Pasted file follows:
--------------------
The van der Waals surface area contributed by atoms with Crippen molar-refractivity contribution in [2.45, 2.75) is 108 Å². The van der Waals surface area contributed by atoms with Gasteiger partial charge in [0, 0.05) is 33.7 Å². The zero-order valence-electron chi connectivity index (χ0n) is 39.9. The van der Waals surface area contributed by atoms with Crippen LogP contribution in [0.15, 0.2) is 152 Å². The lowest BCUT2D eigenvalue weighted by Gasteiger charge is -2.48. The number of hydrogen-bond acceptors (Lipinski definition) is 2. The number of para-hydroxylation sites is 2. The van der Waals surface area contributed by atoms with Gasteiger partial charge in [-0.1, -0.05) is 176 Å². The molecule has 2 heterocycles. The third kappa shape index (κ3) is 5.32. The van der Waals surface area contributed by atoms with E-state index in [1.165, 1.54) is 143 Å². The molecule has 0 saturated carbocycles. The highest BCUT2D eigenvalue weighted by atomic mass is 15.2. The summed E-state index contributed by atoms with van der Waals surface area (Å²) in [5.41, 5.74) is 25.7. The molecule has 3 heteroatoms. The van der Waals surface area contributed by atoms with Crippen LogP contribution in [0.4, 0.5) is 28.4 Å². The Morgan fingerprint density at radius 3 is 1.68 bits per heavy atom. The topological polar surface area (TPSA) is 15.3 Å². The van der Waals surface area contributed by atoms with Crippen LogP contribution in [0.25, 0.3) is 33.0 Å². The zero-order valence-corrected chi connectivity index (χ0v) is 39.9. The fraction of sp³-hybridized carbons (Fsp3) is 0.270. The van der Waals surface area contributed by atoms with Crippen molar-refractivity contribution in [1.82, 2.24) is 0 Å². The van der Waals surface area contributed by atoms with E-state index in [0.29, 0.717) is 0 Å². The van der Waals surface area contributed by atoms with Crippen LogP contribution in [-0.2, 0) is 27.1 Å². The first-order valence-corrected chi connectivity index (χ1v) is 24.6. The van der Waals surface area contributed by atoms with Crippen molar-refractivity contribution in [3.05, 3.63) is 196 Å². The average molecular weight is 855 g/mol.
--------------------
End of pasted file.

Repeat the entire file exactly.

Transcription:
The van der Waals surface area contributed by atoms with Crippen molar-refractivity contribution in [2.45, 2.75) is 108 Å². The van der Waals surface area contributed by atoms with Gasteiger partial charge in [0, 0.05) is 33.7 Å². The zero-order valence-electron chi connectivity index (χ0n) is 39.9. The van der Waals surface area contributed by atoms with Crippen LogP contribution in [0.15, 0.2) is 152 Å². The lowest BCUT2D eigenvalue weighted by Gasteiger charge is -2.48. The number of hydrogen-bond acceptors (Lipinski definition) is 2. The number of para-hydroxylation sites is 2. The van der Waals surface area contributed by atoms with Gasteiger partial charge in [-0.1, -0.05) is 176 Å². The molecule has 2 heterocycles. The third kappa shape index (κ3) is 5.32. The van der Waals surface area contributed by atoms with E-state index in [1.165, 1.54) is 143 Å². The molecule has 0 saturated carbocycles. The highest BCUT2D eigenvalue weighted by atomic mass is 15.2. The summed E-state index contributed by atoms with van der Waals surface area (Å²) in [5.41, 5.74) is 25.7. The molecule has 3 heteroatoms. The van der Waals surface area contributed by atoms with Crippen LogP contribution in [0.4, 0.5) is 28.4 Å². The Morgan fingerprint density at radius 3 is 1.68 bits per heavy atom. The topological polar surface area (TPSA) is 15.3 Å². The van der Waals surface area contributed by atoms with Crippen LogP contribution in [0.25, 0.3) is 33.0 Å². The zero-order valence-corrected chi connectivity index (χ0v) is 39.9. The fraction of sp³-hybridized carbons (Fsp3) is 0.270. The van der Waals surface area contributed by atoms with Crippen molar-refractivity contribution in [1.82, 2.24) is 0 Å². The van der Waals surface area contributed by atoms with E-state index in [0.29, 0.717) is 0 Å². The van der Waals surface area contributed by atoms with Crippen LogP contribution in [-0.2, 0) is 27.1 Å². The first-order valence-corrected chi connectivity index (χ1v) is 24.6. The van der Waals surface area contributed by atoms with Crippen molar-refractivity contribution in [3.05, 3.63) is 196 Å². The average molecular weight is 855 g/mol.